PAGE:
“When you encounter rough times, and you will, make sure you have people around you who will pull you up and out – and not remind you how bad things are,” she said. “Education is essential. You can always go to the library. You can always study. There are so many things you can do online. Don’t sit around waiting for somebody to tell you what to do. Go out there, and be proactive. Make it happen.”
Perry did, indeed, make it happen for herself.
“I’m a black woman in the construction trade,” she noted. “Sometimes I’m the only black woman in the room. I had to learn the game, understand the language, try again if I failed, go back to work on my civil engineering degree, go back to work on my MBA. All of these things were steppingstones to where I am today. When the women here ask if they can succeed, I tell them yes. Absolutely.”
John Harmon, Founder, President and CEO of the African American Chamber of Commerce of New Jersey, is committed to persuading inmates to believe in themselves and what they can accomplish. He is well aware the task can be challenging.
“People have value, but they don’t always understand their own worth,” he said. “We’re here to reassure them that there is another life after this life, but if you don’t work to become a productive member of society, you’re going to come back here.
“Outside of here, there is the potential for a tremendous upside, but there are steps that need to be taken. It’s not going to be easy, but you can do it. Use the tools available to you. Leverage the resources. This room is filled with people who want to help. If you’re receptive, it could be a different day when you leave here.”
One of the people who was available to help the offenders was Weldon Montague of the New Jersey Department of Labor, who announced that every inmate who attended Career Day would be bonded for up to $50,000. Thus, in a case of property loss due to the employee, the employer would be reimbursed.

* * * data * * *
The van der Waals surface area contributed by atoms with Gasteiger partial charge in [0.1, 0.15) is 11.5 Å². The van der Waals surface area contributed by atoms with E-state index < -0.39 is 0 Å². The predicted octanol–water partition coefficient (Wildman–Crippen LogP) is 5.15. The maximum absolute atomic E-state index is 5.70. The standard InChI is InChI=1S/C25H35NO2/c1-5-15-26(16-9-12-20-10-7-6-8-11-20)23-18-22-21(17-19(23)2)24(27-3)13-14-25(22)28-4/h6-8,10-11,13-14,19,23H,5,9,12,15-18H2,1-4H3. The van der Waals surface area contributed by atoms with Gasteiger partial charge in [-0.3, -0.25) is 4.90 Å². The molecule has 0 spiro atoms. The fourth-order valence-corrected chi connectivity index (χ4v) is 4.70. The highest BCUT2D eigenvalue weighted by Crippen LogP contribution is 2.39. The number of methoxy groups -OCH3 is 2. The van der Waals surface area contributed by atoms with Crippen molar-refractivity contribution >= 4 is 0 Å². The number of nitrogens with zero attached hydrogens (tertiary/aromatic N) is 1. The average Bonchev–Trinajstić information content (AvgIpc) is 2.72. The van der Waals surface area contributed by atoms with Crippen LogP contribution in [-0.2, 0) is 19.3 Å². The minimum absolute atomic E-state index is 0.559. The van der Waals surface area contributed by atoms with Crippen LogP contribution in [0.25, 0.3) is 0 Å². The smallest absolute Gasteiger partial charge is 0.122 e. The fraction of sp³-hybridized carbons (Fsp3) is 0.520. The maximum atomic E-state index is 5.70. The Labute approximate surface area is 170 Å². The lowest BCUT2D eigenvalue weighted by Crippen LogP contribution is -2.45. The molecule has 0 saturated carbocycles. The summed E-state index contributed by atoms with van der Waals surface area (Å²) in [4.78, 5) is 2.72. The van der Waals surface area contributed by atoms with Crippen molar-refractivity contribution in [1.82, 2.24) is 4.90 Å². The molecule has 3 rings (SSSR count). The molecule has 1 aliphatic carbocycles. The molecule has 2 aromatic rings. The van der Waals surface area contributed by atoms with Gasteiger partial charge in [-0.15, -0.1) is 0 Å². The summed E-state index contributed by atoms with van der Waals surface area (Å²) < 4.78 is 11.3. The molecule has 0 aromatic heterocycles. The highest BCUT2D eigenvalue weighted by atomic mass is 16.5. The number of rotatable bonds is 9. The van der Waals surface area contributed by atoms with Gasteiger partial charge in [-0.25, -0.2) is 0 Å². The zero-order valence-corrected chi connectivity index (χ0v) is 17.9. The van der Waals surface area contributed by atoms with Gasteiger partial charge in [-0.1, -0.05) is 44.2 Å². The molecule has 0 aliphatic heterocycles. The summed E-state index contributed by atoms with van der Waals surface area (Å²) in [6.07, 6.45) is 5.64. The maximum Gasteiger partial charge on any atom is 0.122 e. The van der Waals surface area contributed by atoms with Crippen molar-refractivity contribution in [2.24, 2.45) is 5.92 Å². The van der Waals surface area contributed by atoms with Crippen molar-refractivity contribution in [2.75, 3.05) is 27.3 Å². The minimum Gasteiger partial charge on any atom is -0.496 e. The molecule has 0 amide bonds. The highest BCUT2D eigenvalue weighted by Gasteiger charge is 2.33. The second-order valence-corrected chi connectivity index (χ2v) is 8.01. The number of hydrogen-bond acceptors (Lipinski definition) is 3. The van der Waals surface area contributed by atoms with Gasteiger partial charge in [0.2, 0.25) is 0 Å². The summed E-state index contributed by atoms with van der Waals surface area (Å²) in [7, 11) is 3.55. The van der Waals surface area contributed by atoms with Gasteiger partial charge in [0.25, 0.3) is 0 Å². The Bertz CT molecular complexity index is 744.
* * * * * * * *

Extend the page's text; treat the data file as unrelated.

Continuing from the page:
“It benefits both the applicant and the employer,” Montague explained. “Bonding gives an employer piece of mind as well as an incentive to hire you. It’s a win-win. These women may have made a mistake in the past, but let’s look forward, not backwards.”
The New Jersey Motor Vehicle Commission created a Driver History Abstract for each participant. The Abstract includes information on moving violations, points, accidents and license suspensions.
“Everywhere you look, there are resources,” said inmate Jade Fanz. “It gives us hope.”
Edna Mahan Administrator Sarah Davis has heard similar sentiments from large numbers of participants.
“The feedback,” she said, “has been overwhelmingly positive.”
NJDOC Chief of Sta" Suzanne Lawrence noted that employment fairs previously were held at Northern State Prison and South Woods State Prison. In keeping with the Department’s commitment to offender reentry, she reported that additional events will be held in the future.
“People realize that offenders are returning to virtually every community,” she said. “By supporting them and helping them to succeed when they rejoin their communities, we’re enhancing public safety. Furthermore, we’re demonstrating that every individual matters.”
Matt Schuman is a former newspaper reporter and editor who serves as the Public Information Office for the NJ Department of Corrections. He has been with NJDOC since 2000.